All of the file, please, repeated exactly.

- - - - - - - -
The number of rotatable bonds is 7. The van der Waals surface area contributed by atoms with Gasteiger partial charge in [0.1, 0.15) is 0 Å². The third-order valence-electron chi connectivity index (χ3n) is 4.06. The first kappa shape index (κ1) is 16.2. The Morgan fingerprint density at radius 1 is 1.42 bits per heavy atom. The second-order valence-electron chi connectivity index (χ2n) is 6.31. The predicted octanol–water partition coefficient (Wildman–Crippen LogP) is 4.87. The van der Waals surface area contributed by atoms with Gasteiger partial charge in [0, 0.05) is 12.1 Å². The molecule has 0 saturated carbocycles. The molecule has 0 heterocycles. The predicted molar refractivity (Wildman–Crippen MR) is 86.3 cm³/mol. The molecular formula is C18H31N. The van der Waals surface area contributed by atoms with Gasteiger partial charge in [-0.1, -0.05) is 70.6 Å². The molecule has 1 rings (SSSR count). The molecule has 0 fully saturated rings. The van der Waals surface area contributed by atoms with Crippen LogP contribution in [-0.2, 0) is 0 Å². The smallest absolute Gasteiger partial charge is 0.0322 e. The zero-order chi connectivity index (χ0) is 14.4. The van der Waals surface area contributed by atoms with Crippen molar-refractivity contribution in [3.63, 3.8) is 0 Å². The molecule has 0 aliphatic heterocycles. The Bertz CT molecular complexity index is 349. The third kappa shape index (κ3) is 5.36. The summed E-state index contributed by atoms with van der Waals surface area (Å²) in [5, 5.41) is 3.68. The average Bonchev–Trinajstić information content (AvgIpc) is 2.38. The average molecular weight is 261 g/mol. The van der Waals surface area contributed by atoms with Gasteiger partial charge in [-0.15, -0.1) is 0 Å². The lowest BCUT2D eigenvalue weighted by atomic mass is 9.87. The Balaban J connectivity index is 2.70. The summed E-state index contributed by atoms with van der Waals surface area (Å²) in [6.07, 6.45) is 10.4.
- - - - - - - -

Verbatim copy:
The number of rotatable bonds is 7. The van der Waals surface area contributed by atoms with Gasteiger partial charge in [0.1, 0.15) is 0 Å². The third-order valence-electron chi connectivity index (χ3n) is 4.06. The first kappa shape index (κ1) is 16.2. The Morgan fingerprint density at radius 1 is 1.42 bits per heavy atom. The second-order valence-electron chi connectivity index (χ2n) is 6.31. The predicted octanol–water partition coefficient (Wildman–Crippen LogP) is 4.87. The van der Waals surface area contributed by atoms with Gasteiger partial charge in [0, 0.05) is 12.1 Å². The molecule has 0 saturated carbocycles. The molecule has 0 heterocycles. The predicted molar refractivity (Wildman–Crippen MR) is 86.3 cm³/mol. The molecular formula is C18H31N. The van der Waals surface area contributed by atoms with Gasteiger partial charge in [-0.1, -0.05) is 70.6 Å². The molecule has 1 rings (SSSR count). The molecule has 0 fully saturated rings. The van der Waals surface area contributed by atoms with Crippen LogP contribution in [-0.2, 0) is 0 Å². The smallest absolute Gasteiger partial charge is 0.0322 e. The zero-order chi connectivity index (χ0) is 14.4. The van der Waals surface area contributed by atoms with Crippen molar-refractivity contribution in [3.63, 3.8) is 0 Å². The molecule has 0 aliphatic heterocycles. The Bertz CT molecular complexity index is 349. The third kappa shape index (κ3) is 5.36. The summed E-state index contributed by atoms with van der Waals surface area (Å²) in [5, 5.41) is 3.68. The average Bonchev–Trinajstić information content (AvgIpc) is 2.38. The average molecular weight is 261 g/mol. The van der Waals surface area contributed by atoms with Gasteiger partial charge in [-0.15, -0.1) is 0 Å². The lowest BCUT2D eigenvalue weighted by atomic mass is 9.87. The Balaban J connectivity index is 2.70. The summed E-state index contributed by atoms with van der Waals surface area (Å²) in [6.07, 6.45) is 10.4.